In Namangan, Uzbekistan, a new mother threw her daughter out of a maternity hospital window after doctors informed her that the child might be disabled. To make matters even worse, she also threw a second child out the window to cover up her crime. Both babies survived the fall yet died later from their injuries in intensive care.
The 23-year-old woman’s two previous children had reportedly died of natural causes after being born with severe disabilities. The incident occurred at night while the hospital workers were sleeping, therefore, it took staff nearly an hour to realize the children were missing and had been thrown 16 feet to the ground.
When they were finally found, the two baby girls were still alive but severely injured from the fall and perished soon afterwards in the intensive care unit. The woman, who has been named only as D.Kh, could face 15 to 25 years in jail for murder under Uzbekistan's laws. A police source confirmed that the woman had given birth twice before to disabled children and both had allegedly died from natural causes.
"This time she was told by maternity hospital doctors that her newborn daughter was unlikely to be healthy," said the source. "It made her think that no-one would ever love or need this baby and pushed her to commit this awful crime."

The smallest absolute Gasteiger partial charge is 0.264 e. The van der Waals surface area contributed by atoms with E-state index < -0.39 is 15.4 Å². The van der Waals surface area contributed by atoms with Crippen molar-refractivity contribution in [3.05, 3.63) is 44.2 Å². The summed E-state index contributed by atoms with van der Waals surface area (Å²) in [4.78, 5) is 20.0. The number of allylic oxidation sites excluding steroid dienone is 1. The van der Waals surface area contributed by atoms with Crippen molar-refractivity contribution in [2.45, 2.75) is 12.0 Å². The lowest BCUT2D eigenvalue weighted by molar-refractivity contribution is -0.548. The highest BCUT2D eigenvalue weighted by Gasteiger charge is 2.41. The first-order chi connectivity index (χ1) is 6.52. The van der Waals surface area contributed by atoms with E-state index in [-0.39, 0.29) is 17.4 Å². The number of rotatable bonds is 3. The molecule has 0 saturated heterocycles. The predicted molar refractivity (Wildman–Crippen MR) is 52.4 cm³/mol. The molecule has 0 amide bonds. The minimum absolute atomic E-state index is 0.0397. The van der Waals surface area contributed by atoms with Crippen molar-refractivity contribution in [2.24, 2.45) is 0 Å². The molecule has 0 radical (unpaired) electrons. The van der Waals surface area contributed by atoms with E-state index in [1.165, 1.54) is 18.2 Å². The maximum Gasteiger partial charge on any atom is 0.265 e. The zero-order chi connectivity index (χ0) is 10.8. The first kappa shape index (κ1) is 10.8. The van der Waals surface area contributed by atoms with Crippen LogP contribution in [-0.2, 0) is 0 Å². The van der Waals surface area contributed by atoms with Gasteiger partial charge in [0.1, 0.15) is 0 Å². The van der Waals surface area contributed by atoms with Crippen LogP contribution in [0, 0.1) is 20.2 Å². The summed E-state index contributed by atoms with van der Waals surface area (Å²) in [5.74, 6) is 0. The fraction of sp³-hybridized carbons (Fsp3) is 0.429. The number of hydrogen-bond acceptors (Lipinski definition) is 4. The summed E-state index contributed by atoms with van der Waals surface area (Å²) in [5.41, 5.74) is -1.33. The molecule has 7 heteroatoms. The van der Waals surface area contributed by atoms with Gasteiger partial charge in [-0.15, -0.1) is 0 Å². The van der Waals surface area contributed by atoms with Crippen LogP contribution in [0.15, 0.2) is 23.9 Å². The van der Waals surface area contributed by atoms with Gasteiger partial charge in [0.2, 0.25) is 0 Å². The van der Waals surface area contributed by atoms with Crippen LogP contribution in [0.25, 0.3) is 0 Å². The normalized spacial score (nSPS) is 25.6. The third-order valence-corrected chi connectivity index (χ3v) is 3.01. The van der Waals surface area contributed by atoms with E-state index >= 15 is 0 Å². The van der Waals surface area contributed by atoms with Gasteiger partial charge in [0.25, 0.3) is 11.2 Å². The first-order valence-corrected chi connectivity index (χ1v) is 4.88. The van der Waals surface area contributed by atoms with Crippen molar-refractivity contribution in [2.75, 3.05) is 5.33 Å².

The mother was reportedly told the child was bowlegged, a condition that could have been corrected. Doctors did not share any additional details regarding the baby's condition. The mother of the other child, who was reportedly healthy, is a 22-year-old named M.T. It is likely that D.Kh will be charged with murder but police may also bring charges against hospital staff who were “asleep” at the time. They could face up to eight years in jail for medical negligence.
Uzbekistan, a landlocked country in Central Asia, is a secular, constitutional republic, though human rights organizations, such as IHF, Human Rights Watch, Amnesty International, as well as United States Department of State and Council of the European Union, define Uzbekistan as "an authoritarian state with limited civil rights." The government of Uzbekistan has been accused of unlawful termination of human life and of denying its citizens freedom of assembly and freedom of expression.
Life expectancy in Uzbekistan is 66 years among men and 72 years among women. In 2010, the maternal mortality rate per 100,000 births was 30. The under 5 mortality rate per 1,000 births was 38 and the neonatal mortality as a percentage of under 5's mortality was 48, while the lifetime risk of death for pregnant women was 1 in 1400.